Rounding out the cast is Mandy Logsdon as Johnes’ agent, a fast-talking, quick-thinking faux-Frenchwoman, Jared Jarvis, Johnes’ competition. Sara Koch as Sheri, Johnes’ long-suffering soon-to-be-ex-wife, and Amanda Sayers as Johnes’ vacuous girlfriend. All four deliver stellar performances. Logsdon’s Teddi LaPetite is tack-sharp. Koch’s Sheri steals every scene she’s in (especially the one where she’s making her own Oscar’s dress while chatting on the phone). And Sayers is both gorgeous and funny, an excellent combination for this role.
The sets are simple but creative, and light and sound were nicely engineered. Both have been designed perfectly for the intimacy of the Snug Theater – the seating literally touches the stage — there’s no raised stage platform, and the theater seats less than 100 people.
Overall, the show is clever and charming, funny and surprisingly touching. Prepare to laugh, and by the end, to reflect a bit on our own mortality. After seeing this production of “And the Winner Is…,” even the least sentimental among us, especially about the Hollywood celebrity life, will find ourselves saying a little prayer before bed each night just in case.
And the Winner Is
The Snug Theater
160 S Water St, Marine City, MI 48039
Friday and Saturday nights from Fri, Mar 20, 2015 7:30pm through Sat, Apr 4, 2015 7:30pm
by Carolyn Hayes Harmer
Posted: March 22, 2015 at 3:00 p.m.
Playwright J.C. Lee’s recent drama, “Luce,” investigates how a single incident, or a sliver of information, can call into question everything parents thought they knew about their child. In the Michigan premiere production now at Meadow Brook Theatre, director Travis W. Walter hopes to send the viewer reeling into gray areas of cloudy intent and raw uncertainty.
The story revolves around ace high-school senior Luce (Leroy S. Graham), a young black man adopted ten years prior from war-torn Congo by non-black parents (Sarab Kamoo and Ron Williams). The teenaged Luce bears no resemblance to the child displaced on a new continent, who spoke no English and slept terrified under his bed for the first year. Instead, the Luce the viewer sees, a sought-after star athlete and model student, is said to be well adjusted, popular, and a leader among his peers.
However, when Luce writes a vaguely troubling school essay (the playwright dances around the subject matter, inserting the fear-mongering words “jihad” and “terrorist” to let inference run wild), his concerned teacher (Angela G. King) searches his locker as a precaution. What she finds is the subject of a parent-teacher conference that sets the play on its rocket trajectory into private hysteria. The heated scenes that follow examine the notions of privacy and authenticity, the role of parents and teachers in shaping young people, and the slippery nature of truth and trust.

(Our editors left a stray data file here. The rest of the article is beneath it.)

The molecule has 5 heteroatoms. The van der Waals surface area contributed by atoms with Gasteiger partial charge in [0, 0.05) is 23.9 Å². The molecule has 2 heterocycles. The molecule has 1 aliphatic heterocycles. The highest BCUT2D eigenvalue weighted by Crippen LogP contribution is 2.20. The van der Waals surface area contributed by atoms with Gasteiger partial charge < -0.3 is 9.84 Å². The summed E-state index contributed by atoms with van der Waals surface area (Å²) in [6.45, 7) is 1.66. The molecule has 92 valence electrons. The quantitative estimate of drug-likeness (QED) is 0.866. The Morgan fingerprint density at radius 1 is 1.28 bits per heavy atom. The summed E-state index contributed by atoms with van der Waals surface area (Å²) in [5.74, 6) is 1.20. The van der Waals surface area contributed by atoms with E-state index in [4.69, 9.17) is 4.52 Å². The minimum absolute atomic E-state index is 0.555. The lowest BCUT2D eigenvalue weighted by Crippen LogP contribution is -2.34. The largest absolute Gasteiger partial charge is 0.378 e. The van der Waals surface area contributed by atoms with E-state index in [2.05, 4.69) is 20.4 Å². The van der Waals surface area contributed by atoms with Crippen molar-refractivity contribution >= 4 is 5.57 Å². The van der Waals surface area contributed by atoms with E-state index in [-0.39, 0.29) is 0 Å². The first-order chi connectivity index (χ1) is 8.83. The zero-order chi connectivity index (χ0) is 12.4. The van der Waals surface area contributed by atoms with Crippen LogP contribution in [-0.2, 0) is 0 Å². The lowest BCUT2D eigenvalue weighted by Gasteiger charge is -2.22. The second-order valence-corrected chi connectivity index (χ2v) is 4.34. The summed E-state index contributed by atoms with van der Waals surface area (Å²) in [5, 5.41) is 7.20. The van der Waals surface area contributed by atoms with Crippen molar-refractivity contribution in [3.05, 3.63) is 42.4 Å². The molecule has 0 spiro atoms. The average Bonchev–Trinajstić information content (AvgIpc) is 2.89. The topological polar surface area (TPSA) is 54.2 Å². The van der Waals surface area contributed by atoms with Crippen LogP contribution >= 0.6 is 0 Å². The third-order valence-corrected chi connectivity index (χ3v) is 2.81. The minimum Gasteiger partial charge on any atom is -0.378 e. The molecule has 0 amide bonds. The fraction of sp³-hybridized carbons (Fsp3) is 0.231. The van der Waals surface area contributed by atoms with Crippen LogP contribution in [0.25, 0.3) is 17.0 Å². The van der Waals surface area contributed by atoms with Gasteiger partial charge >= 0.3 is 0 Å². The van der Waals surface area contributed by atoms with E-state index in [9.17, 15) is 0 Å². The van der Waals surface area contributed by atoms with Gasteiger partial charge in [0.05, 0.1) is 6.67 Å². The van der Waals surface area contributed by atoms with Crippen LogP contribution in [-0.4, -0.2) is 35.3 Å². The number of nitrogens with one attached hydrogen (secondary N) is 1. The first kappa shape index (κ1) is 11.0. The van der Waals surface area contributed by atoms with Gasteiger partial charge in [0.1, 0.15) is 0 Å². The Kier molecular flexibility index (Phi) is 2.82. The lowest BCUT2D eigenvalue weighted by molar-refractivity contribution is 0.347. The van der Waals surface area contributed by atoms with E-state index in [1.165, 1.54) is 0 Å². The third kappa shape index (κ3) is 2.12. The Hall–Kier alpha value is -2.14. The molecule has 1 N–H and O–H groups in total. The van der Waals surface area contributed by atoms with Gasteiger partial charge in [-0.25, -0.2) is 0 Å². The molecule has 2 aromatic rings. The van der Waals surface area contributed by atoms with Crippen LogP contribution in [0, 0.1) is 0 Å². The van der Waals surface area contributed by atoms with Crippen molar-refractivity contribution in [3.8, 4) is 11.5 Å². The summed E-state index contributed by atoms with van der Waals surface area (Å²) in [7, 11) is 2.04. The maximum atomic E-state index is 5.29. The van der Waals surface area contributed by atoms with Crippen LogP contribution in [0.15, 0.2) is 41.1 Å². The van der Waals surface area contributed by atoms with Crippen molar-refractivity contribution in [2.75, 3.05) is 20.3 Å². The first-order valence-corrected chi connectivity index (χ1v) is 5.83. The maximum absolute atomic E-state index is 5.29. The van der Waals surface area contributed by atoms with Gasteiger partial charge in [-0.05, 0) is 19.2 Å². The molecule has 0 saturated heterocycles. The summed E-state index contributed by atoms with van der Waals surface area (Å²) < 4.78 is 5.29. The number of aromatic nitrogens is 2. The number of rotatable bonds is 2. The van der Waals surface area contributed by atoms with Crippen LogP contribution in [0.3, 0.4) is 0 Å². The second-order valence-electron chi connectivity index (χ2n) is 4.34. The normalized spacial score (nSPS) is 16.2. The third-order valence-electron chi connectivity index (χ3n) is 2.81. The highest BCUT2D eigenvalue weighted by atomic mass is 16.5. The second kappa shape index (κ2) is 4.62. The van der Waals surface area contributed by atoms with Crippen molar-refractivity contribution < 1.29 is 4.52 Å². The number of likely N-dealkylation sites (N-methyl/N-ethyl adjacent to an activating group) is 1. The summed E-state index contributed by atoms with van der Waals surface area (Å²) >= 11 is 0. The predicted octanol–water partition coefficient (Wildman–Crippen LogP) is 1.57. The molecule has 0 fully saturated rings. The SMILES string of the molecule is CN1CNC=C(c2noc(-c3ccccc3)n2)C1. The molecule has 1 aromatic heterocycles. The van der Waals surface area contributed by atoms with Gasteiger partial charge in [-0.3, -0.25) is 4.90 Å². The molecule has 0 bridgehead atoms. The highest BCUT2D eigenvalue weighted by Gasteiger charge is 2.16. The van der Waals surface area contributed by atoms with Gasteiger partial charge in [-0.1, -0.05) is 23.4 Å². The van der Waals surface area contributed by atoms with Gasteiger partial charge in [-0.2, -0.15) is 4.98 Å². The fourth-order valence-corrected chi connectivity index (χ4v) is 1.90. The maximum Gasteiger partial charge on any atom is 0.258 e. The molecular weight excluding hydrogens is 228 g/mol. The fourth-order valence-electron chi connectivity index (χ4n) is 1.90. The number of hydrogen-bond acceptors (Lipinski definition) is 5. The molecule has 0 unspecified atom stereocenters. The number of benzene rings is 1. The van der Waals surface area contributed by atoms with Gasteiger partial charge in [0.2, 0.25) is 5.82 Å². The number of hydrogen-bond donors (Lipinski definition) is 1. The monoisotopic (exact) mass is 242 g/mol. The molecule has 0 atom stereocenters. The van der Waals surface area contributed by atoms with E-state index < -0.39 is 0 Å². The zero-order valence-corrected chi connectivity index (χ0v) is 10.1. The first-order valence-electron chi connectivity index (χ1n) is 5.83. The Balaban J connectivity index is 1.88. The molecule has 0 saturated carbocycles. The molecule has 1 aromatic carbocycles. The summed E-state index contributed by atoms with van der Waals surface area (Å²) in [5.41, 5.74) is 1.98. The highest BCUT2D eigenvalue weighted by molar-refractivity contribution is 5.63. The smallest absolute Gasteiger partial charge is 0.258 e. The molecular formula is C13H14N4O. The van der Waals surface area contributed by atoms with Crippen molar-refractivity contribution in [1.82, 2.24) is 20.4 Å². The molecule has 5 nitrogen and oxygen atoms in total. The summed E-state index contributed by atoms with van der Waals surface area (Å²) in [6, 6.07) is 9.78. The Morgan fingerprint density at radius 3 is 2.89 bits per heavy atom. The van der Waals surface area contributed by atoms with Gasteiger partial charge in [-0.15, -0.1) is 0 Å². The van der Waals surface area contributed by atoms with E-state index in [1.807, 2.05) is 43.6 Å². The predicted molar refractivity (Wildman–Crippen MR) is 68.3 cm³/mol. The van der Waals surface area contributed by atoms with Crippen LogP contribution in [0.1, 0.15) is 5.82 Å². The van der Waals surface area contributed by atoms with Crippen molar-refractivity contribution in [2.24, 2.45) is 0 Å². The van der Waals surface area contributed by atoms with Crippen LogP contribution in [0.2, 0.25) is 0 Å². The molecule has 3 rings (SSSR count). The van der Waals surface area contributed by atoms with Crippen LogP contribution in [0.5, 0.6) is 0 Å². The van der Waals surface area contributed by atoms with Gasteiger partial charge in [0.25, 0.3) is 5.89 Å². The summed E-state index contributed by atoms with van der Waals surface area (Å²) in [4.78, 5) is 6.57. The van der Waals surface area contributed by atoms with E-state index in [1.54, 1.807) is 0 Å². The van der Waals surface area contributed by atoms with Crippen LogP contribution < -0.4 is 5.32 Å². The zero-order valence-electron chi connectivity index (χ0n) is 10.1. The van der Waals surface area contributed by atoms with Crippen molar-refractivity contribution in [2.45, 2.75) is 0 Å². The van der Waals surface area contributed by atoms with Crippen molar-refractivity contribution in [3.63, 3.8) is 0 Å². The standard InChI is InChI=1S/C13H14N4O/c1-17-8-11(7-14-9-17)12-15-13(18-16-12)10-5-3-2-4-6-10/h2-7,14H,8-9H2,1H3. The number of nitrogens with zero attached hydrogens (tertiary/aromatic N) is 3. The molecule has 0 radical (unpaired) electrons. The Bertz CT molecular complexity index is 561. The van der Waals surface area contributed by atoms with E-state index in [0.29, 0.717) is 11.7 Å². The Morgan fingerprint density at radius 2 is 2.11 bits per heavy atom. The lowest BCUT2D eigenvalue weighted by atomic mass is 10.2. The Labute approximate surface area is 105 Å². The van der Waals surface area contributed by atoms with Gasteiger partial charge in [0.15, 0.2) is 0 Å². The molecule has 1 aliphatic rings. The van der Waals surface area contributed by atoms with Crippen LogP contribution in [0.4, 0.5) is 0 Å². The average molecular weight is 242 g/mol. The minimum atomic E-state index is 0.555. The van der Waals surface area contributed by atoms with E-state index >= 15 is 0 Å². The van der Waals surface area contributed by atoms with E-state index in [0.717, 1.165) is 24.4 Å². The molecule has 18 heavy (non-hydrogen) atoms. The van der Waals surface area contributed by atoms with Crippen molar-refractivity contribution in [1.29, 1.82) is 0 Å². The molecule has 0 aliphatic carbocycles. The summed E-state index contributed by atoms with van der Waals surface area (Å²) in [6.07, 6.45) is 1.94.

Costume design by Liz Goodall is suggestive of affluent suburban normalcy, as is designer Brian Kessler’s set. To create scenes at home, at school, and in a coffee shop, Kessler has created a low, minimalist canvas for designer Reid G. Johnson’s differentiating lighting schemes. These everyday people and places, contrasted with the characters’ comfortable worldviews that are spiraling away, are loud reminders that such troubling family unrest could happen anywhere.
Walter and company are clearly aiming to be provocative, but also seem wary of being blatantly confrontational to the audience. Scene after scene, characters are upset without engaging in consequential conflict; instead, these primarily intellectual exchanges seem scrubbed clean of grit. In fact, the coarsest moment of the play (and also its most affecting) is a monologue: Luce’s classmate Stephanie (Dana Kreitz) offers a harrowing glimpse into the high school social scene in its real, unvarnished form.
Despite its insistence that there can never be satisfactory answers to any of its many questions, the production is continually baiting the audience to solve the mystery of Luce. Is he really as good as he’s perceived? Could he possibly be as bad as they fear? Graham’s inscrutably wooden performance is minutely calibrated to keep viewers guessing. For those who enjoy picking apart a story after the fact or digging into pockets of doubt, “Luce” is packed with such disquieting conversation starters.
Running time: 1 hour, 40 minutes (no intermission)
Meadow Brook Theatre
207 Wilson Hall, Oakland University in Rochester
March 18 - April 12; check website for exact dates and times
By John Quinn
Posted: March 9, 2015 at 2:45 p.m.
Art is amusing; great art is provocative. Consider the works of playwright Henrik Ibsen, citizen of Norway by birth and citizen of the world by choice. In his time, that being the turn of the 20th century, he was an artistic renegade, challenging the social norms of La Belle Epoque. He is considered one of the fathers of modern drama, writing plays about the little lives of insignificant people. He can also be a crashing bore.